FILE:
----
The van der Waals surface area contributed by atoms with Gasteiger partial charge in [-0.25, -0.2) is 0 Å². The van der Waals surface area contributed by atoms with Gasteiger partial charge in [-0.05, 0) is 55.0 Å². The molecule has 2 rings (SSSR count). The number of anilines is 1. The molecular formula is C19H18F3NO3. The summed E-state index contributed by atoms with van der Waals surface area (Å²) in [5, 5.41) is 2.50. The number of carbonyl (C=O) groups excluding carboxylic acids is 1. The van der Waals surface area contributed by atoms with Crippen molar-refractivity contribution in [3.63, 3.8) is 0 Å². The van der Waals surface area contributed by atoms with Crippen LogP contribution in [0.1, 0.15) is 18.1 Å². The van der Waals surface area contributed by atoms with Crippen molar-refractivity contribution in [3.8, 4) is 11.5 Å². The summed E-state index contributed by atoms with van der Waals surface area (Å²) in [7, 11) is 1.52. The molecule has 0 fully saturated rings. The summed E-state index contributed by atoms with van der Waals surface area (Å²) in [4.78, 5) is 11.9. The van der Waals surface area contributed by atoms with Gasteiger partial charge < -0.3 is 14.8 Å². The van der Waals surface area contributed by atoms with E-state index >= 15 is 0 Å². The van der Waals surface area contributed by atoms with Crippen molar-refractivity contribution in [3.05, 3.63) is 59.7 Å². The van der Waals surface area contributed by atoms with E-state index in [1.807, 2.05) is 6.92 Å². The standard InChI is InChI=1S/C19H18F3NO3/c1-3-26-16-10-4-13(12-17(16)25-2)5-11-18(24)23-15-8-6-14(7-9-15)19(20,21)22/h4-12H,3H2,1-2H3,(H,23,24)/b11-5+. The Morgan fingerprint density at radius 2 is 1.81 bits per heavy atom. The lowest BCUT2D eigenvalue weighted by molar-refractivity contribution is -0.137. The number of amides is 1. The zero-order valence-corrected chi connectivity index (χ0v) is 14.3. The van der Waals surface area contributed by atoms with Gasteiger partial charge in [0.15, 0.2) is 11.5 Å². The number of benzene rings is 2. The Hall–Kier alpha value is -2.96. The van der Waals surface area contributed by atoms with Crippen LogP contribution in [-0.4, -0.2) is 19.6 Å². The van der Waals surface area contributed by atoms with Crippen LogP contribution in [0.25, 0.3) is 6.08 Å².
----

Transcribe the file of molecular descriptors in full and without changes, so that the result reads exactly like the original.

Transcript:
The van der Waals surface area contributed by atoms with Gasteiger partial charge in [-0.25, -0.2) is 0 Å². The van der Waals surface area contributed by atoms with Gasteiger partial charge in [-0.05, 0) is 55.0 Å². The molecule has 2 rings (SSSR count). The number of anilines is 1. The molecular formula is C19H18F3NO3. The summed E-state index contributed by atoms with van der Waals surface area (Å²) in [5, 5.41) is 2.50. The number of carbonyl (C=O) groups excluding carboxylic acids is 1. The van der Waals surface area contributed by atoms with Crippen molar-refractivity contribution in [3.63, 3.8) is 0 Å². The van der Waals surface area contributed by atoms with Crippen LogP contribution in [0.1, 0.15) is 18.1 Å². The van der Waals surface area contributed by atoms with Crippen molar-refractivity contribution in [3.8, 4) is 11.5 Å². The summed E-state index contributed by atoms with van der Waals surface area (Å²) in [7, 11) is 1.52. The molecule has 0 fully saturated rings. The summed E-state index contributed by atoms with van der Waals surface area (Å²) in [4.78, 5) is 11.9. The van der Waals surface area contributed by atoms with Gasteiger partial charge < -0.3 is 14.8 Å². The van der Waals surface area contributed by atoms with E-state index >= 15 is 0 Å². The van der Waals surface area contributed by atoms with Crippen molar-refractivity contribution in [3.05, 3.63) is 59.7 Å². The van der Waals surface area contributed by atoms with E-state index in [1.807, 2.05) is 6.92 Å². The standard InChI is InChI=1S/C19H18F3NO3/c1-3-26-16-10-4-13(12-17(16)25-2)5-11-18(24)23-15-8-6-14(7-9-15)19(20,21)22/h4-12H,3H2,1-2H3,(H,23,24)/b11-5+. The Morgan fingerprint density at radius 2 is 1.81 bits per heavy atom. The lowest BCUT2D eigenvalue weighted by molar-refractivity contribution is -0.137. The number of amides is 1. The zero-order valence-corrected chi connectivity index (χ0v) is 14.3. The van der Waals surface area contributed by atoms with Gasteiger partial charge in [0.15, 0.2) is 11.5 Å². The number of benzene rings is 2. The Hall–Kier alpha value is -2.96. The van der Waals surface area contributed by atoms with Crippen LogP contribution in [-0.4, -0.2) is 19.6 Å². The van der Waals surface area contributed by atoms with Crippen LogP contribution in [0.25, 0.3) is 6.08 Å².